Academic theologians Daniel Maguire (who co-wrote the ad, along with me and his then-wife Marjorie) and Rosemary Ruether were signers, as were Srs. Margaret Farley and the late Ann Carr. Farley, an ethicist, had analyzed the issue of sterilization in Catholic hospitals and rendered the opinion that ethics required the hospitals to offer the procedure postpartum, as it would subject women to greater risk if they waited and had a sterilization months later. The order was threatened with “receivership” by the Vatican if they implemented the opinion and they backed down.

The Vatican also threatened the signers of the NY Times ad and demanded the nuns, priests, and brothers retract or face dismissal from their orders. The men immediately requested that their signatures be removed. The nuns stood firm; only one requested her name be removed.

Complex negotiations ensued—most of the nuns wrote something reassuring to the Vatican and none were dismissed. They have by and large continued to be publicly pro-choice. Two were really bad girls and refused to give the Vatican anything. The Vatican backed down but Barbara Ferraro and Patricia Hussey, who ran a shelter for the homeless in West Virginia, were so disillusioned and angry that they left their order.

A few Roman Catholic nuns in public office took great risk to defend poor women and their access to abortion. Some would describe themselves as pro-choice, others would not. In 1982, Sister Agnes Mary Mansour was head of Michigan’s Department of Social Services where she monitored Medicaid funds for abortions. The Vatican demanded that she stop funding abortions or resign from her order. She resigned.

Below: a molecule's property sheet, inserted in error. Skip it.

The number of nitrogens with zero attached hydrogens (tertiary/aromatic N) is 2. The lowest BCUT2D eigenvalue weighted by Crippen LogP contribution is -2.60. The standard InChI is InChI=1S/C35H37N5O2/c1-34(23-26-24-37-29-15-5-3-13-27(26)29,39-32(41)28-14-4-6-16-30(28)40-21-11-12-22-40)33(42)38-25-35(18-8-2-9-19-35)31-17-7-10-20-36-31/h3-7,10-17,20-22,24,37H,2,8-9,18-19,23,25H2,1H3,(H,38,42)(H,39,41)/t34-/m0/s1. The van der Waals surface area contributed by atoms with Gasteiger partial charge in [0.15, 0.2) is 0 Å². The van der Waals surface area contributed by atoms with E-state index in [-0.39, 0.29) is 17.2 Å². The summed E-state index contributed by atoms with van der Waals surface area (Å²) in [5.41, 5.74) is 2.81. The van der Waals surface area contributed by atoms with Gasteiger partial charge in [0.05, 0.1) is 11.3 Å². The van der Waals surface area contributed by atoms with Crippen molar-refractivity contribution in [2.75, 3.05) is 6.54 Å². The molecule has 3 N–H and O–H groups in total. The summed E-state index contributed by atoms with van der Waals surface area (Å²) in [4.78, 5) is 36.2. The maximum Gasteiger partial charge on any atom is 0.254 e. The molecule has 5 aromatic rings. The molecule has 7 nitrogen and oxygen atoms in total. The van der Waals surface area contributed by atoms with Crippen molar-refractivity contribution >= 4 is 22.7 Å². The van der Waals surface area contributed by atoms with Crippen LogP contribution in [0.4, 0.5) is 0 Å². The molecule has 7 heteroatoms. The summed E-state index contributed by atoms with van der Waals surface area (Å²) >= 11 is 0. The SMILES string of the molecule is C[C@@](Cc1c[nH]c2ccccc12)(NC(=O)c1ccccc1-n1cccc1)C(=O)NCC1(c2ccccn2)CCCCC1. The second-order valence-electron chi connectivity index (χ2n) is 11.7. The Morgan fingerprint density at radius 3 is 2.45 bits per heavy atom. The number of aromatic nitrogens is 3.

Sr. Elizabeth Candon was president of Trinity College in Vermont. In 1972, she let women meet on campus and plan Vermont’s first abortion clinic. In 1976 she defended the state’s policy of paying for poor women’s abortions, and a few years later simply said that it was women who should make the decision about whether or not abortion was moral.

But BBBGs were not only open on the question of abortion, they challenged just about everything else, without regard for personal safety or future position. Sr. Teresa Kane was chosen to greet the Pope in DC in 1979. She used her remarks to politely and obliquely suggest women should be ordained. Sr. Jeannine Gramick became a passionate advocate for GLBTQ Catholics, conducting workshops all over the world. The Vatican ordered her to be silent and she refused. In 2002, seven Roman Catholic women defied the Vatican and found a bishop to ordain them. They now number 50 or so, have their own bishops and ignore Vatican decrees that they are excommunicated.